Search Images Maps Play YouTube News Gmail Drive More »
Sign in
Screen reader users: click this link for accessible mode. Accessible mode has the same essential features but works better with your reader.

Patents

  1. Advanced Patent Search
Publication numberUS2957696 A
Publication typeGrant
Publication dateOct 25, 1960
Filing dateSep 9, 1957
Priority dateSep 9, 1957
Publication numberUS 2957696 A, US 2957696A, US-A-2957696, US2957696 A, US2957696A
InventorsWarpotas Edward L
Original AssigneeChrist M Mezilson
Export CitationBiBTeX, EndNote, RefMan
External Links: USPTO, USPTO Assignment, Espacenet
Golf putters
US 2957696 A
Abstract  available in
Images(1)
Previous page
Next page
Claims  available in
Description  (OCR text may contain errors)

Od- 25, 196 I E. L. WARPOTAS 2,957,696

GOLF PUTTERS File'd Sept. 9, 1957 INVENTOR.

Z Fafzuardl. Warpozas ,dw ,M

Uaitedstates Patent lice 'GOLF V V a Edward'L. Warpotas, 19-19 S. Oak Park Ave., Berwyn,

111., assignor ofv three-tenths to Christ M. Mezilson,

Chicago, Ill.

Filed Sept. 9, 1957, Ser. Na ssasss 2 Claims. (Cl. 273-164) This invention relates to a new and improved golf putter.

It is an object of this invention to provide a new and improved golf putter, the head of which is unique in its construction and shape. It is designed to embody the best qualities of the blade type of putter and the best features of the so-called mallet type of putter.

It is a further object of this invention to provide a golf putter which has an exceptionally well balanced head and which has a construction and total weight which is conducive to an improved putting performance. In practice, it has been found that golf putters made according to this invention can be handled by many golfers with improved putting results.

The nature of this invention is best understood by reference to the accompanying drawing, in Which- Fig. 1 is an elevational view of the golf putter including the head and handle.

Fig. 2 is an enlarged side view of the putter head.

Fig. 3 is a plan view of the putter head; and

Fig. 4 is a rear view of the putter head.

The improvement constituting this invention resides in the construction of the head, and the mounting of the handle thereon. The handle may be of any suitable or conventional construction, and may be attached to the head by any suitable or conventional means. The features of the putter head, however, are as follows:

The head, referred to generally as 10 on the drawing, is a solid, one-piece construction, preferably of metal, having a front portion of generally rectangular formation. This portion is best shown in Fig. 3, and is defined by the front face 11, the two side faces 12-12 which are preferably but not necessarily perpendicular to the front face, and top and bottom faces 13 and 14, respectively. To the rear of the front rectangular portion is a pyramidal portion which tapers to the center line of the putter on the sides and on the bottom, as best shown in Figs. 2, 3 and 4 of the drawing. This pyramidal portion has an upper face 13' which is a continuation of the upper face 13 of the front rectangular portion. It also has tapering side portions 15-15 which converge at a rear point 16, and an upwardly slanting bottom portion 17 also converging with the side faces 1515 at the point 16.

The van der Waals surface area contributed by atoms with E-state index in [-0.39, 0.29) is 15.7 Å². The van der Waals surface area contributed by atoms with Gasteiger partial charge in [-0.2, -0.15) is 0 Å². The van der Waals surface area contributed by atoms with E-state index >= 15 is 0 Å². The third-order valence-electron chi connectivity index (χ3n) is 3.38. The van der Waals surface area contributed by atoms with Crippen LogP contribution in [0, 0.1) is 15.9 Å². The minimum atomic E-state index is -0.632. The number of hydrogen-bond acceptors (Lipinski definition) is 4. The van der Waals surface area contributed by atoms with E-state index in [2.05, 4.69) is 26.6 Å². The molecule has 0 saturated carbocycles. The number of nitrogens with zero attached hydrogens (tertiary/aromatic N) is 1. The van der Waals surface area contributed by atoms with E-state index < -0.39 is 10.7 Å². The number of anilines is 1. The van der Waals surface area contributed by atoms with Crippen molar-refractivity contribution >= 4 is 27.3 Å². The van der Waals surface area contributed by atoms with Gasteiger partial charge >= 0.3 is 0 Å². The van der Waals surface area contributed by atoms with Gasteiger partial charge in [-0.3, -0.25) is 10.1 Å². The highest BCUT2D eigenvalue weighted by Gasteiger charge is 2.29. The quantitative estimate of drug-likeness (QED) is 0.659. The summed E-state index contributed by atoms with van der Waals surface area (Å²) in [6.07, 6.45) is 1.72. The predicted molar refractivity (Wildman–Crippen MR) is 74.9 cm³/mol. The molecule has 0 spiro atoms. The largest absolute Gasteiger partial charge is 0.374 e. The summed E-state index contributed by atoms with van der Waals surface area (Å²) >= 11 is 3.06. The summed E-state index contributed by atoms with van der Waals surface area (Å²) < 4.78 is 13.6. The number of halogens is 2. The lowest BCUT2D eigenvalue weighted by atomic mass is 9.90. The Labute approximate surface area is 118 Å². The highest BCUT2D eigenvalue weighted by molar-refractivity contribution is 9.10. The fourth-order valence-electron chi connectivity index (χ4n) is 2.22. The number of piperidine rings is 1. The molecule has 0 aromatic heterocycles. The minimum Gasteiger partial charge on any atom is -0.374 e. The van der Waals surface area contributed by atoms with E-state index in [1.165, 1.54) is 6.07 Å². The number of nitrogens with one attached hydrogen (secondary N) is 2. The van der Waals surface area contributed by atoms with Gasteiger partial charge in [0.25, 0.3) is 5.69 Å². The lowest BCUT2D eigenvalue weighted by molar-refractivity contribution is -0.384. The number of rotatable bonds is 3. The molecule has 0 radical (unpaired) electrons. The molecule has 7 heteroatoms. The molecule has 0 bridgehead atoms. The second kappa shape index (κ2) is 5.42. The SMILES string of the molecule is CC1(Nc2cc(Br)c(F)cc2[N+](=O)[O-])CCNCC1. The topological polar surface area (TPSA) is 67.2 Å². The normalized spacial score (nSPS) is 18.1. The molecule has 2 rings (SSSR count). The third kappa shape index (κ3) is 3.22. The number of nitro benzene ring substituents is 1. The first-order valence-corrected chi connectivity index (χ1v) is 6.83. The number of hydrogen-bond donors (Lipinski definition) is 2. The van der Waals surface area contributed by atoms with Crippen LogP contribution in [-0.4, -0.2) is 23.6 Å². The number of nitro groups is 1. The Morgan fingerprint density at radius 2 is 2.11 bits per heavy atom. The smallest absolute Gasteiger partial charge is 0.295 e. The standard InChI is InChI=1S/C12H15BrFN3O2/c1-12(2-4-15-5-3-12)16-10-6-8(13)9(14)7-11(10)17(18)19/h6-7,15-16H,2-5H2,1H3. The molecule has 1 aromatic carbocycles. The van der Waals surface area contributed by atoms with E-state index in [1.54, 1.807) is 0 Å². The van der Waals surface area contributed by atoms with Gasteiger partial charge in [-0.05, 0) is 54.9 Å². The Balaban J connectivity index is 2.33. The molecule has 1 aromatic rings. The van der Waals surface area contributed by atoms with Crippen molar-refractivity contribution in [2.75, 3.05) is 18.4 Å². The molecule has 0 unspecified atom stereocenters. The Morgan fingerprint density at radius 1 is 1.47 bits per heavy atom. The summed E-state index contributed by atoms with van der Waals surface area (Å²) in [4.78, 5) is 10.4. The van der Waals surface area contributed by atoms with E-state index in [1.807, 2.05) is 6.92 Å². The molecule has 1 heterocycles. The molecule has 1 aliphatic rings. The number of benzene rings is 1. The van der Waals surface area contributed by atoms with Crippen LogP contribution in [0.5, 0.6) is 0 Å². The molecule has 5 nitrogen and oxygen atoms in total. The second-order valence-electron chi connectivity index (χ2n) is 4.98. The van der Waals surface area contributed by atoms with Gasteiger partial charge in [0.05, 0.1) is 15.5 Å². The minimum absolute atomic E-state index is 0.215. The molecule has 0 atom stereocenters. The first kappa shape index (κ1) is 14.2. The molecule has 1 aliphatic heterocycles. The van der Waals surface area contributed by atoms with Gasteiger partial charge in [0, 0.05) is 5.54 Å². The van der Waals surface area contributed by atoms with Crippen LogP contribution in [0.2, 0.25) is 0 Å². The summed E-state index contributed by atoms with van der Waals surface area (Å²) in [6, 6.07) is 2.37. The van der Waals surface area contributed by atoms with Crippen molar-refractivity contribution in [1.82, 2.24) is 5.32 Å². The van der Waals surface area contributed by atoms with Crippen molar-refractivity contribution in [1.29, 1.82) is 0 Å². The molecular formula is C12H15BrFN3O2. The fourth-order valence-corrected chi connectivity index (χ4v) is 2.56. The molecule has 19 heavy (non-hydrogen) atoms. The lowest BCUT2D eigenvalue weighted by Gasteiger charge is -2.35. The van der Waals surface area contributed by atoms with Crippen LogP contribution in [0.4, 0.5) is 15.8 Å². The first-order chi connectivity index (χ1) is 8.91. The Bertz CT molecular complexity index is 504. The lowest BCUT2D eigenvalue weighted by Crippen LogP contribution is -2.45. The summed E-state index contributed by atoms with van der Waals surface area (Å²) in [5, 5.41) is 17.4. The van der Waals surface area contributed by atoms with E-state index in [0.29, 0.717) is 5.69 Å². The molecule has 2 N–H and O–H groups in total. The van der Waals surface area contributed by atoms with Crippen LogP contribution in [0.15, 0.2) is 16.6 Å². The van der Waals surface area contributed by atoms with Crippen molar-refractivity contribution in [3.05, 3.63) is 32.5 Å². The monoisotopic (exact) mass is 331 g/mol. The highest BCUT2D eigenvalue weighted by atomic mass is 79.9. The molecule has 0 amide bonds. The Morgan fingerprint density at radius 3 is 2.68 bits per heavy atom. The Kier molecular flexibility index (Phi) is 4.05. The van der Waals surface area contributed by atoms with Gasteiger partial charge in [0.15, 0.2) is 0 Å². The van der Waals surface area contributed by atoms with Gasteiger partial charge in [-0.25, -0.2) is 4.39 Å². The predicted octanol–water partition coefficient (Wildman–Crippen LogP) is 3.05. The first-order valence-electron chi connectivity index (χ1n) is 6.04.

The characteristics of this putter are substantially as follows: The front rectangular portion, that is to say, the portion defined by faces 11, 12-12, 13 and 14 disposed outwardly of the corners 18-18 as shown in Figs. 2 and 3, contains that amount of metal or other material constituting the putter head which represents approximately one-half the total weight of the head. Consequently, the amount of material in the pyramidal portion constitutes the other one-half. As a result, the head is balanced on the plane parallel to the front face of the putter and passing through the line extending from the corners 18 to 18, shown in Fig. 3, and identified as dashed-line 20. vIn addition, the handle of the putter is attached to the head in the mid-area of the top of the 2,957,696 Patented Oct. 25, 1960 putter head rather than at one edge thereof as is fre:

quently done in the case of the blade type putters. The center line of the handle or shaft is placed to coincide with the plane represented by the dashed-line 20, or, in other words, the plane between the front rectangular portion of the putter and the rear pyramidal portion of the putter.

The upwardly inclined bottom face of the pyramidal portion is provided for clearance purposes, so as to avoid a backwardly extending heel which, on occasion, might scrape the ground and interfere with the putting action.

The handle, though placed centrally, is not on the center line of the putter so far as the direction of the swinging movement is concerned, but is placed closely to the center line and is preferably mounted in substantially the manner illustrated in the drawing.

As an additional feature, it is found desirable to provide a groove or marking line 21 on the upper face of the putter extending from the point of the pyramid 16 to the mid-point of the width of the putter at the front face -11. In other words, this groove is placed normal to the plane of the striking face 11. If a groove is employed, it may be filled with paint, plastic, or other coloring material to constitute a visual guide for assisting, in the using of the putter, to propel the golf ball in the desired direction. The grooved center line 21, therefore, constitutes a sighting means to aid in propelling the ball toward the cup.

In the illustrated form, the shaft is mounted in an upwardly extending socket member 22, which is preferably formed as an integral part of the putter head but may be made separately therefrom and attached in any manner desired. In this case, it is hollow and it receives the lower end of the shaft in the usual manner, as illustrated in Fig. 1. If desired, however, the shaft can be threaded at its lower end and screwed into a threaded hole provided at the proper location and at the proper angle in the upper face of the putter head.